Do valuations matter anymore?

How expensive are US equities? Fed Governor Lael Brainard warned about “stretched valuations” in the preamble to the May 2021 Financial Stability Report:

Vulnerabilities associated with elevated risk appetite are rising. Valuations across a range of asset classes have continued to rise from levels that were already elevated late last year…The combination of stretched valuations with very high levels of corporate indebtedness bear watching because of the potential to amplify the effects of a re-pricing event.

By most measures, the market is highly extended. As an example, the S&P 500 trailing P/E looks unreal. But stock markets always look expensive when the economy recovers from a recession because the E in the P/E ratio is compressed.


Do valuations matter anymore? Yes and no. Let me explain my reasoning.



An expensive market

There are many ways to value stocks. To make a long story short, the market looks expensive on a price to anything multiple.


While the market appears wildly overprice based on trailing P/E, it’s only moderately expensive relative to its history based on forward P/E.



Tobin Q, which is the market’s price to replacement value ratio, is at an all-time high.


Shiller CAPE tells a similar story of overvaluation.




Unpacking the equity risk premium

That said, Bob Shiller qualified the excessive valuation readings of CAPE in a Project Syndicate essay by introducing the concept of Excess CAPE yield. He went on to conclude that stocks fairly valued based on this technique.


Many have been puzzled that the world’s stock markets haven’t collapsed in the face of the COVID-19 pandemic and the economic downturn it has wrought. But with interest rates low and likely to stay there, equities will continue to look attractive, particularly when compared to bonds.

The Excess CAPE yield compares the market’s CAPE to interest rates by calculating an equity risk premium (ERP) for stock prices.

Another way of calculating ERP is the Fed model, which is the market’s forward E/P minus the 10-year Treasury yield. Morgan Stanley found that the ERP calculated this way appears extended (top panel). If the analyst were to substitute the 10-year breakeven yield (because investors are more interested in real returns than nominal returns), valuations are comparable to the dot-com bubble top.


Does that mean the market is wildly stretched, even on ERP? Not necessarily. Aswath Damodaran, professor of finance at the Stern School, calculates his own ERP using a detailed technique explained in a long paper. Damodaran’s history went back to 1960 compared to Morgan Stanley’s 1998. Damodarn’s latest update on May 1, 2021 showed an ERP of 4.11%. This puts both the Fed Model (Morgan Stanley’s top panel chart) and Damodaran ERP at roughly 2009 levels.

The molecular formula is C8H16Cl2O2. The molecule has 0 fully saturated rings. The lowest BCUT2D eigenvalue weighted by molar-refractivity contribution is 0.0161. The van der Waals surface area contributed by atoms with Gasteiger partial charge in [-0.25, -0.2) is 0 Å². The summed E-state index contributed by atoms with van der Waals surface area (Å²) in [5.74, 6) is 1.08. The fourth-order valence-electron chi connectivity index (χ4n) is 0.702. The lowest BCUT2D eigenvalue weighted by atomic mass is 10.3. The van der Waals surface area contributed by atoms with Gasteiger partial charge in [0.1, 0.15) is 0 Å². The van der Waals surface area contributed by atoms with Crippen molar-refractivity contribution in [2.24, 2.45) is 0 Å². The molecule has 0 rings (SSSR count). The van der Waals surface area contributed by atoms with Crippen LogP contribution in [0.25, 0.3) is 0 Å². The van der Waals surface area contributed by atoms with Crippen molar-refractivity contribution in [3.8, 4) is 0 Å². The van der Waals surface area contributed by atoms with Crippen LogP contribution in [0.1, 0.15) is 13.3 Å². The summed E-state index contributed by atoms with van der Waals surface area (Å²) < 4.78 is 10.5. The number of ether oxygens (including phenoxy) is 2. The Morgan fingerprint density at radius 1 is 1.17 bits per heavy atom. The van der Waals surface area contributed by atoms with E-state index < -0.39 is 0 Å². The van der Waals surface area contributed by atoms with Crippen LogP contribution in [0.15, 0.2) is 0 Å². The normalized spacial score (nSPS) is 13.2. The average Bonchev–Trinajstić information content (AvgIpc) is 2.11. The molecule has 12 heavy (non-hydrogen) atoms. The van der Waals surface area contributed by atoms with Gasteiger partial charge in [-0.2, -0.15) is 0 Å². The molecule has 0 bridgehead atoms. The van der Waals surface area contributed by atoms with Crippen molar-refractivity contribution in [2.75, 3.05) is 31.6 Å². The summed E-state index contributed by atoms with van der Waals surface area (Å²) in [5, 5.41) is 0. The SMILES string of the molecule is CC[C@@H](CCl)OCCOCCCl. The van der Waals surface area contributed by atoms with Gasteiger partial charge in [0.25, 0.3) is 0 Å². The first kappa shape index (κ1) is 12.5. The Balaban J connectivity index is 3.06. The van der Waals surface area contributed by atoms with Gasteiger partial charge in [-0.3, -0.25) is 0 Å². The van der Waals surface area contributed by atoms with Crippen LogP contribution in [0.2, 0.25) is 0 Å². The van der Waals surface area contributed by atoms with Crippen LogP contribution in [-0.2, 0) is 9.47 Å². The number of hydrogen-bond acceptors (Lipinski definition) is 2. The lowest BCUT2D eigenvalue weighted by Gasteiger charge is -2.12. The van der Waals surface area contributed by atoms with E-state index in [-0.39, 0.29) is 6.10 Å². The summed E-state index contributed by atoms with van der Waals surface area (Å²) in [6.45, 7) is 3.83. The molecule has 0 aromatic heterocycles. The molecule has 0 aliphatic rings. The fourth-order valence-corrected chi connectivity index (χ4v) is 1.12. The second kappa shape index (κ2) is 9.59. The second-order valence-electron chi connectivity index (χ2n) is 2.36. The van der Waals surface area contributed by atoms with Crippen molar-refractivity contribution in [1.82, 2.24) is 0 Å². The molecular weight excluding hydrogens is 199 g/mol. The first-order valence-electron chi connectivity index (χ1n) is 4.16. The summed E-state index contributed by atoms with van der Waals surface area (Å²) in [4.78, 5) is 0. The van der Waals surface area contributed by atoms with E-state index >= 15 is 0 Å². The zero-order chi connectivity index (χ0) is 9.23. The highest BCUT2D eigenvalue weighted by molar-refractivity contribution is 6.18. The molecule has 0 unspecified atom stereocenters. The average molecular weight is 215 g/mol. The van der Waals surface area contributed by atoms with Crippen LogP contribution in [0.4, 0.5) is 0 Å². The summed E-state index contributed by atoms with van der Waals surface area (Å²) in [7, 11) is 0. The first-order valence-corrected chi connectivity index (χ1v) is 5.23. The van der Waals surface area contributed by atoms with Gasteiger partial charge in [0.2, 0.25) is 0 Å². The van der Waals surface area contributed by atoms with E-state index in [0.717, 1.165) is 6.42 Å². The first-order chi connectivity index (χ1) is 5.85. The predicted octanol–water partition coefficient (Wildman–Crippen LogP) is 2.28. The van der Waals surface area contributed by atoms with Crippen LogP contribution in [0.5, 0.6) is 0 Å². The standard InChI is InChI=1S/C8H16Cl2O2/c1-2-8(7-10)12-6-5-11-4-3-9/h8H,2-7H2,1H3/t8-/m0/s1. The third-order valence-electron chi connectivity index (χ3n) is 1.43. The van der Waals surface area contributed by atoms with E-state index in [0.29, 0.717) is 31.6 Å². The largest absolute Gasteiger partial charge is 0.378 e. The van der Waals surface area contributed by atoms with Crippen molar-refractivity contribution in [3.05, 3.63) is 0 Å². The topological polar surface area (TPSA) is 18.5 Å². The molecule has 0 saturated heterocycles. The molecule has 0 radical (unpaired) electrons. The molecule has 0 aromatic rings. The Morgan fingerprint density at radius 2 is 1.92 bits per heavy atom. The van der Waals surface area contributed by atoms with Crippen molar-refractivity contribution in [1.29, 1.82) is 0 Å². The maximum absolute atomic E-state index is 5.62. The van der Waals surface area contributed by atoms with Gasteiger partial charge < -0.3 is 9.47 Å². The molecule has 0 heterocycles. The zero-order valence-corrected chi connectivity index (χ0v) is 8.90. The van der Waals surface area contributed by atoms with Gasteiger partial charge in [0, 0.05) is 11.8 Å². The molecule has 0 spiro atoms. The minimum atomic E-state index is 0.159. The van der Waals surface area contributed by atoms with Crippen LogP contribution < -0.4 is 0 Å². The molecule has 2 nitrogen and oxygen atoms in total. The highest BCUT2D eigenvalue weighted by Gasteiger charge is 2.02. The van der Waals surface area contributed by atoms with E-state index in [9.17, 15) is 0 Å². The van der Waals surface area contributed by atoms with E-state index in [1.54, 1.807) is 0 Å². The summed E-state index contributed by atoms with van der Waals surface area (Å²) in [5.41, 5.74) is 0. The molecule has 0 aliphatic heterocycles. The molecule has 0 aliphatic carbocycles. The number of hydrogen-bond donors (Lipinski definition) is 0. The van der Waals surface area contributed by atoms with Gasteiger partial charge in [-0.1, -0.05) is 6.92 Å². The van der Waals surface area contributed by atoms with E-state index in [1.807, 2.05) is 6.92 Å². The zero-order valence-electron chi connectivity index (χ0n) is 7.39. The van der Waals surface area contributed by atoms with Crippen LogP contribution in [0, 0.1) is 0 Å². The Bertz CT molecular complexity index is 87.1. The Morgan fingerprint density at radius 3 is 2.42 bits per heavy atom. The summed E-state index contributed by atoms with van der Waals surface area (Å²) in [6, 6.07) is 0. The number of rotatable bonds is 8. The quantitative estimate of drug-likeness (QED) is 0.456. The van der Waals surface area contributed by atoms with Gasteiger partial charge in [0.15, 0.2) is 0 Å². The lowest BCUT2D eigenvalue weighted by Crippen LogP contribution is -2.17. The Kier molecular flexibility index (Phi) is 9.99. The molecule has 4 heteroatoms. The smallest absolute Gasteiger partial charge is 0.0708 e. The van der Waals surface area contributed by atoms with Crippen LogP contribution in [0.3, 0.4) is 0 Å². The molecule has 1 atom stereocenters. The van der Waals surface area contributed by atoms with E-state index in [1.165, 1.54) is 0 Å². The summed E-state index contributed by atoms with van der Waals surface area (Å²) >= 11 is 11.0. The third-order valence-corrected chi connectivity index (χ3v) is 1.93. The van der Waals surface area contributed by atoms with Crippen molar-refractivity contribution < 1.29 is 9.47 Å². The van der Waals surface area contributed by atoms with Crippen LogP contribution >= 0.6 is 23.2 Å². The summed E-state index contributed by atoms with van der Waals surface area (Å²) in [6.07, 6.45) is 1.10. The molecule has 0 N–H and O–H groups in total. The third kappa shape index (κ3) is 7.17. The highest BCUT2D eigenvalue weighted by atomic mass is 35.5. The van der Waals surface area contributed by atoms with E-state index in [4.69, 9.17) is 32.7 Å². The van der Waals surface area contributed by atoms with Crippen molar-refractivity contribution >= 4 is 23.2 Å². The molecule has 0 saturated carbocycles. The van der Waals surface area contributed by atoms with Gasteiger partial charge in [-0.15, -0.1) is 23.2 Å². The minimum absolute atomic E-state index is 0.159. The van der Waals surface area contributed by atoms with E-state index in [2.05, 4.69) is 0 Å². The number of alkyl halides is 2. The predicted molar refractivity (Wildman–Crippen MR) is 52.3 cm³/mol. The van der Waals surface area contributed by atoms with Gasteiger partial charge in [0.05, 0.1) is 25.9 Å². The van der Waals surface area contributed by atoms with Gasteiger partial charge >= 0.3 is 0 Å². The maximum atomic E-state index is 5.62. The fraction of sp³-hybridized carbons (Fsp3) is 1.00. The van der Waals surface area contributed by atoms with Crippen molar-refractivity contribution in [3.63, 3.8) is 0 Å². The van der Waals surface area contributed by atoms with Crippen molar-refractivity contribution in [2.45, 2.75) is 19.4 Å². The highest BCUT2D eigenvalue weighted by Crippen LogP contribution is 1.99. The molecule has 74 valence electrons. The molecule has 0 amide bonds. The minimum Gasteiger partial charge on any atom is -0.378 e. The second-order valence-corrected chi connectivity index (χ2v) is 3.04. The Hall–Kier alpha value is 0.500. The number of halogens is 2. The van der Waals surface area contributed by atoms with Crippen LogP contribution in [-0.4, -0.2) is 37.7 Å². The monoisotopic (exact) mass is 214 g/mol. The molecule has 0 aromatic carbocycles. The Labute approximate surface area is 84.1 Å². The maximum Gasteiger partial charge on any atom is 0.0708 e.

Wait! Didn’t the stock market make a generational low in March 2009 and take off like a rocket? As well, the longer time horizon of Damodaran’s ERP analysis shows the market to be fairly valued relative to its own history, and cheap compared to the 60’s and 80/s and early 90’s before the onset of the dot-com bubble.



Household equity holdings

Another way of timing the market is to analyze the household holdings of equities. The analyst writing under the pseudonym Jesse Livermore introduced the of idea the “Average Investor Equity Allocation” model, which forecasts forward 10-year returns based on household allocation to equities.  When no one owns stocks, expect strong returns. When everyone owns stocks, expect weak returns. Stock allocations are currently high, which leads to a conclusion of weak 10-year returns.



Before you get all excited that this is a sign of irrational exuberance and wild speculation, this doesn’t mean that households have been piling into equities. If an investor owns a passive balanced-fund portfolio that was periodically rebalanced, the S&P 500 outperformed bonds by 61.9% from March 2020 to April 2021. Much of the increased equity allocation can be explained by the upward drift of equity prices relative to bonds.




No correct valuation

Confused yet? Franklin Parker, writing at the CFA Institute’s Enterprising Investor, offers the perspective that there is no correct price for a security. Assuming that all investors have the same expectations for the valuation and volatility of a security, what they are willing to pay depends on each investor’s objectives. Parker cited the case of Bernoulli’s Prisoner’s Dilemma.


“A rich prisoner who possesses two thousand ducats but needs two thousand ducats more to repurchase his freedom, will place a higher value on a gain of two thousand ducats than does another man with less money than he.”

Parker concluded, “What becomes immediately clear is that his ducats are dedicated to one objective: getting the heck out of prison!” Now imagine three prisoners:


A, B, and C, each of whom has different starting wealth, required ending wealth, and time horizon. For the sake of simplicity, we’ll suppose each has the exact same view of a security’s future volatility and return, which are labeled as s and m in the figure.


Each prisoner has different needs and therefore has different prices they are willing to pay, even if all of them have the same valuation and volatility assumptions for the same security.


When we place these three prisoners in the marketplace, we would expect Prisoner A and Prisoner B to sell their shares to Prisoner C at the price of 1/c until Prisoner C exhausts his liquidity or Prisoner A and Prisoner B exhaust their inventory. Then, the price drops to 1/b, and Prisoner A continues to sell to Prisoner B. From there, the price drops to 1/a, and Prisoner A would buy, but no one would be willing to sell.